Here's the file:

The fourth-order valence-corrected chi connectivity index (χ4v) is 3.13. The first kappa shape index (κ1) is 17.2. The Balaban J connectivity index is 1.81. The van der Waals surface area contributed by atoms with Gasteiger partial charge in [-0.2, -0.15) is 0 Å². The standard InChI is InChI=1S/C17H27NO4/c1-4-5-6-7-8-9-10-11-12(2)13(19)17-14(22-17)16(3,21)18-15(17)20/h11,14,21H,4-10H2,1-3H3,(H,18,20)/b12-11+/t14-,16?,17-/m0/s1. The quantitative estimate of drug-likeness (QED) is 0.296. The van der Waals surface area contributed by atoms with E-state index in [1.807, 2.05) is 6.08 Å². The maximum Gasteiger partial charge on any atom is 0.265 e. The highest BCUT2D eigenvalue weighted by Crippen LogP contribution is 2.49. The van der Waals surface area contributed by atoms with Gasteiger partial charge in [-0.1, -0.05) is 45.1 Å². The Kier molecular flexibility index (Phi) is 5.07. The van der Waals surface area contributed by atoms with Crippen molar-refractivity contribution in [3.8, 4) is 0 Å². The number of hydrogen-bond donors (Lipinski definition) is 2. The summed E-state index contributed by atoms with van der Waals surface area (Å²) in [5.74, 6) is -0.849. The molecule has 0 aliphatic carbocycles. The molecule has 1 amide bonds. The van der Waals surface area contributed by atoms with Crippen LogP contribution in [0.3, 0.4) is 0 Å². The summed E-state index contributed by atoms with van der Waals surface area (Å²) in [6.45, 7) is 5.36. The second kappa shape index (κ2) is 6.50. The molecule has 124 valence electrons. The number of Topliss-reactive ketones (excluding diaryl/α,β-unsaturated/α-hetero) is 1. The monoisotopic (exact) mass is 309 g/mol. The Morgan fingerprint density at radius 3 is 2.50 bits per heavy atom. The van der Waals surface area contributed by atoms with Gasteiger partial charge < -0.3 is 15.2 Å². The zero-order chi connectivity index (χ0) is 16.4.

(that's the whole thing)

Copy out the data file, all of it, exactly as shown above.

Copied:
The fourth-order valence-corrected chi connectivity index (χ4v) is 3.13. The first kappa shape index (κ1) is 17.2. The Balaban J connectivity index is 1.81. The van der Waals surface area contributed by atoms with Gasteiger partial charge in [-0.2, -0.15) is 0 Å². The standard InChI is InChI=1S/C17H27NO4/c1-4-5-6-7-8-9-10-11-12(2)13(19)17-14(22-17)16(3,21)18-15(17)20/h11,14,21H,4-10H2,1-3H3,(H,18,20)/b12-11+/t14-,16?,17-/m0/s1. The quantitative estimate of drug-likeness (QED) is 0.296. The van der Waals surface area contributed by atoms with E-state index in [1.807, 2.05) is 6.08 Å². The maximum Gasteiger partial charge on any atom is 0.265 e. The highest BCUT2D eigenvalue weighted by Crippen LogP contribution is 2.49. The van der Waals surface area contributed by atoms with Gasteiger partial charge in [-0.1, -0.05) is 45.1 Å². The Kier molecular flexibility index (Phi) is 5.07. The van der Waals surface area contributed by atoms with Crippen molar-refractivity contribution in [3.8, 4) is 0 Å². The number of hydrogen-bond donors (Lipinski definition) is 2. The summed E-state index contributed by atoms with van der Waals surface area (Å²) in [5.74, 6) is -0.849. The molecule has 0 aliphatic carbocycles. The molecule has 1 amide bonds. The van der Waals surface area contributed by atoms with Crippen LogP contribution in [0.3, 0.4) is 0 Å². The summed E-state index contributed by atoms with van der Waals surface area (Å²) in [6.45, 7) is 5.36. The second kappa shape index (κ2) is 6.50. The molecule has 124 valence electrons. The number of Topliss-reactive ketones (excluding diaryl/α,β-unsaturated/α-hetero) is 1. The monoisotopic (exact) mass is 309 g/mol. The Morgan fingerprint density at radius 3 is 2.50 bits per heavy atom. The van der Waals surface area contributed by atoms with Gasteiger partial charge < -0.3 is 15.2 Å². The zero-order chi connectivity index (χ0) is 16.4.